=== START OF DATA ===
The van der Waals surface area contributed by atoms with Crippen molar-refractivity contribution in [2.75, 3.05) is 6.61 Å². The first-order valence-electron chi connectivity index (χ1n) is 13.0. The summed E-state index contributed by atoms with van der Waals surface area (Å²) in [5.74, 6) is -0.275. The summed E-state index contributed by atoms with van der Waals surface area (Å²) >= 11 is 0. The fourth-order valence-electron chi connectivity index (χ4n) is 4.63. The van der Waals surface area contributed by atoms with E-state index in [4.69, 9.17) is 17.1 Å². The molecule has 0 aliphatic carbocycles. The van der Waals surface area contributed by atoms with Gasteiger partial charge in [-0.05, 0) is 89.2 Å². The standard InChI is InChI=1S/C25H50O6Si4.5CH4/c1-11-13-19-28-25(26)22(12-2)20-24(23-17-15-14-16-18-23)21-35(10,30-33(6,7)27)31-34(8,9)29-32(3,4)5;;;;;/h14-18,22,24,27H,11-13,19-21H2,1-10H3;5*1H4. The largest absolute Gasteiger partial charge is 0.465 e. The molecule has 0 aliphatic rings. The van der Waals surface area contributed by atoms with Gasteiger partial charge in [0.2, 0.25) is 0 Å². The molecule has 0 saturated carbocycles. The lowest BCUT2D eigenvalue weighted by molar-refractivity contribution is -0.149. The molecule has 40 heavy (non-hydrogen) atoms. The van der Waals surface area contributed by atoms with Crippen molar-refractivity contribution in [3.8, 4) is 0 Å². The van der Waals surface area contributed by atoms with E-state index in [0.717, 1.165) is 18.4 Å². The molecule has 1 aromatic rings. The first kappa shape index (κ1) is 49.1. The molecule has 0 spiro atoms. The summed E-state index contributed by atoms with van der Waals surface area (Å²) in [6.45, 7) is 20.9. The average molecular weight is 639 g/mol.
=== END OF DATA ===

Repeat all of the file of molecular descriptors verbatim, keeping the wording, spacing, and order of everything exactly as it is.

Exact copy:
The van der Waals surface area contributed by atoms with Crippen molar-refractivity contribution in [2.75, 3.05) is 6.61 Å². The first-order valence-electron chi connectivity index (χ1n) is 13.0. The summed E-state index contributed by atoms with van der Waals surface area (Å²) in [5.74, 6) is -0.275. The summed E-state index contributed by atoms with van der Waals surface area (Å²) >= 11 is 0. The fourth-order valence-electron chi connectivity index (χ4n) is 4.63. The van der Waals surface area contributed by atoms with E-state index in [4.69, 9.17) is 17.1 Å². The molecule has 0 aliphatic carbocycles. The van der Waals surface area contributed by atoms with Gasteiger partial charge in [-0.05, 0) is 89.2 Å². The standard InChI is InChI=1S/C25H50O6Si4.5CH4/c1-11-13-19-28-25(26)22(12-2)20-24(23-17-15-14-16-18-23)21-35(10,30-33(6,7)27)31-34(8,9)29-32(3,4)5;;;;;/h14-18,22,24,27H,11-13,19-21H2,1-10H3;5*1H4. The largest absolute Gasteiger partial charge is 0.465 e. The molecule has 0 aliphatic rings. The van der Waals surface area contributed by atoms with Gasteiger partial charge in [0.2, 0.25) is 0 Å². The molecule has 0 saturated carbocycles. The lowest BCUT2D eigenvalue weighted by molar-refractivity contribution is -0.149. The molecule has 40 heavy (non-hydrogen) atoms. The van der Waals surface area contributed by atoms with Crippen molar-refractivity contribution in [3.8, 4) is 0 Å². The van der Waals surface area contributed by atoms with E-state index in [0.717, 1.165) is 18.4 Å². The molecule has 1 aromatic rings. The first kappa shape index (κ1) is 49.1. The molecule has 0 spiro atoms. The summed E-state index contributed by atoms with van der Waals surface area (Å²) in [6.45, 7) is 20.9. The average molecular weight is 639 g/mol.